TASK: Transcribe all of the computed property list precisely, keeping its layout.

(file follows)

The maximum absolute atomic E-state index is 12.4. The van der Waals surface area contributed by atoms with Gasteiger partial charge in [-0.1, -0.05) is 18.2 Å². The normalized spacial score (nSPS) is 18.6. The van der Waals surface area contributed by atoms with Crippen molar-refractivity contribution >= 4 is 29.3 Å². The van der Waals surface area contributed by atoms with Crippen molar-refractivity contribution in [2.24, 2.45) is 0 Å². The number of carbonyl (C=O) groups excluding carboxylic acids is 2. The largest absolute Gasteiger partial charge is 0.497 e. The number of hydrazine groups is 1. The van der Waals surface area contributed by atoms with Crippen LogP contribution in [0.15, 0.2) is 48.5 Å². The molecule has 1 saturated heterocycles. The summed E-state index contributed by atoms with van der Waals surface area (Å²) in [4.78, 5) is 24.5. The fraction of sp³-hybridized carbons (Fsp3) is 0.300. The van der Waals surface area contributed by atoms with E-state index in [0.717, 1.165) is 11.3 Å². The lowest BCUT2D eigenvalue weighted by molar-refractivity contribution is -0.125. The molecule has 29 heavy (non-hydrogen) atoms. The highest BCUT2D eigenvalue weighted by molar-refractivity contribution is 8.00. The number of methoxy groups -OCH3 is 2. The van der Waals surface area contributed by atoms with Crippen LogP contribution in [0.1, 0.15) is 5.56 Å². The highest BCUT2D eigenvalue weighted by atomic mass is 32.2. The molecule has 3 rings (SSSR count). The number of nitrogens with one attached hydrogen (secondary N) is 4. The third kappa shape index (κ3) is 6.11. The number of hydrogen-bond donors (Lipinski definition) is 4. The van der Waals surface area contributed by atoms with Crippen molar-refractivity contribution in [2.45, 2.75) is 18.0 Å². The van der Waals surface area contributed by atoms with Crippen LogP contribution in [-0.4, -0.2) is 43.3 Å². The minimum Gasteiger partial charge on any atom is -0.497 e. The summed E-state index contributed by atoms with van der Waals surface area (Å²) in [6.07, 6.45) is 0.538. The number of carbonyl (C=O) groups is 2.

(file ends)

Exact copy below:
The maximum absolute atomic E-state index is 12.4. The van der Waals surface area contributed by atoms with Gasteiger partial charge in [-0.1, -0.05) is 18.2 Å². The normalized spacial score (nSPS) is 18.6. The van der Waals surface area contributed by atoms with Crippen molar-refractivity contribution >= 4 is 29.3 Å². The van der Waals surface area contributed by atoms with Crippen molar-refractivity contribution in [2.24, 2.45) is 0 Å². The number of carbonyl (C=O) groups excluding carboxylic acids is 2. The largest absolute Gasteiger partial charge is 0.497 e. The number of hydrazine groups is 1. The van der Waals surface area contributed by atoms with Crippen LogP contribution in [0.15, 0.2) is 48.5 Å². The molecule has 1 saturated heterocycles. The summed E-state index contributed by atoms with van der Waals surface area (Å²) in [4.78, 5) is 24.5. The fraction of sp³-hybridized carbons (Fsp3) is 0.300. The van der Waals surface area contributed by atoms with E-state index in [0.717, 1.165) is 11.3 Å². The lowest BCUT2D eigenvalue weighted by molar-refractivity contribution is -0.125. The molecule has 29 heavy (non-hydrogen) atoms. The highest BCUT2D eigenvalue weighted by molar-refractivity contribution is 8.00. The number of methoxy groups -OCH3 is 2. The van der Waals surface area contributed by atoms with Crippen LogP contribution in [0.1, 0.15) is 5.56 Å². The highest BCUT2D eigenvalue weighted by atomic mass is 32.2. The molecule has 3 rings (SSSR count). The number of nitrogens with one attached hydrogen (secondary N) is 4. The third kappa shape index (κ3) is 6.11. The number of hydrogen-bond donors (Lipinski definition) is 4. The van der Waals surface area contributed by atoms with Crippen molar-refractivity contribution in [2.45, 2.75) is 18.0 Å². The van der Waals surface area contributed by atoms with Crippen LogP contribution in [-0.4, -0.2) is 43.3 Å². The minimum Gasteiger partial charge on any atom is -0.497 e. The summed E-state index contributed by atoms with van der Waals surface area (Å²) in [6.07, 6.45) is 0.538. The number of carbonyl (C=O) groups is 2.